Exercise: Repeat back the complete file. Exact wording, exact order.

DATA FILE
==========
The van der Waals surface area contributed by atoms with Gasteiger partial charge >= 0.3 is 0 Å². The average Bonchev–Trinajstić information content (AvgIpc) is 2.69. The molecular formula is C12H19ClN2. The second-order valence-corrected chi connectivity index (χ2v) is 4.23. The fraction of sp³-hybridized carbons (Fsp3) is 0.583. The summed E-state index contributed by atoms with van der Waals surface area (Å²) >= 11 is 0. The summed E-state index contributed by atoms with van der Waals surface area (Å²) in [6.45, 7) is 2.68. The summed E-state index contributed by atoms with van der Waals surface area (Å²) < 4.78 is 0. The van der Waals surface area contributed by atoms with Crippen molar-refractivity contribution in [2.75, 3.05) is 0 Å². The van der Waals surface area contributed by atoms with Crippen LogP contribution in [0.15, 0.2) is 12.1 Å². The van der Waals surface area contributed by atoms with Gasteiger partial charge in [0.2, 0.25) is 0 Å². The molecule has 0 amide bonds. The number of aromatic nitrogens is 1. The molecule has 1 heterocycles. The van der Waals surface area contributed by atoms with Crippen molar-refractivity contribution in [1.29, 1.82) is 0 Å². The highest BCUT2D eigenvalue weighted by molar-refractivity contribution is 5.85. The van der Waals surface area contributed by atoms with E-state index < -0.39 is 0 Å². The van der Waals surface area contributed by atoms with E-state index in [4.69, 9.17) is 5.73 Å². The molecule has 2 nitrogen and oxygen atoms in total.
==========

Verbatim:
The van der Waals surface area contributed by atoms with Gasteiger partial charge >= 0.3 is 0 Å². The average Bonchev–Trinajstić information content (AvgIpc) is 2.69. The molecular formula is C12H19ClN2. The second-order valence-corrected chi connectivity index (χ2v) is 4.23. The fraction of sp³-hybridized carbons (Fsp3) is 0.583. The summed E-state index contributed by atoms with van der Waals surface area (Å²) >= 11 is 0. The summed E-state index contributed by atoms with van der Waals surface area (Å²) in [6.45, 7) is 2.68. The summed E-state index contributed by atoms with van der Waals surface area (Å²) < 4.78 is 0. The van der Waals surface area contributed by atoms with Crippen molar-refractivity contribution in [2.75, 3.05) is 0 Å². The van der Waals surface area contributed by atoms with Crippen LogP contribution in [0.15, 0.2) is 12.1 Å². The van der Waals surface area contributed by atoms with Gasteiger partial charge in [0.2, 0.25) is 0 Å². The molecule has 0 amide bonds. The number of aromatic nitrogens is 1. The molecule has 1 heterocycles. The van der Waals surface area contributed by atoms with Crippen molar-refractivity contribution in [1.29, 1.82) is 0 Å². The highest BCUT2D eigenvalue weighted by molar-refractivity contribution is 5.85. The van der Waals surface area contributed by atoms with E-state index < -0.39 is 0 Å². The van der Waals surface area contributed by atoms with E-state index in [4.69, 9.17) is 5.73 Å². The molecule has 2 nitrogen and oxygen atoms in total.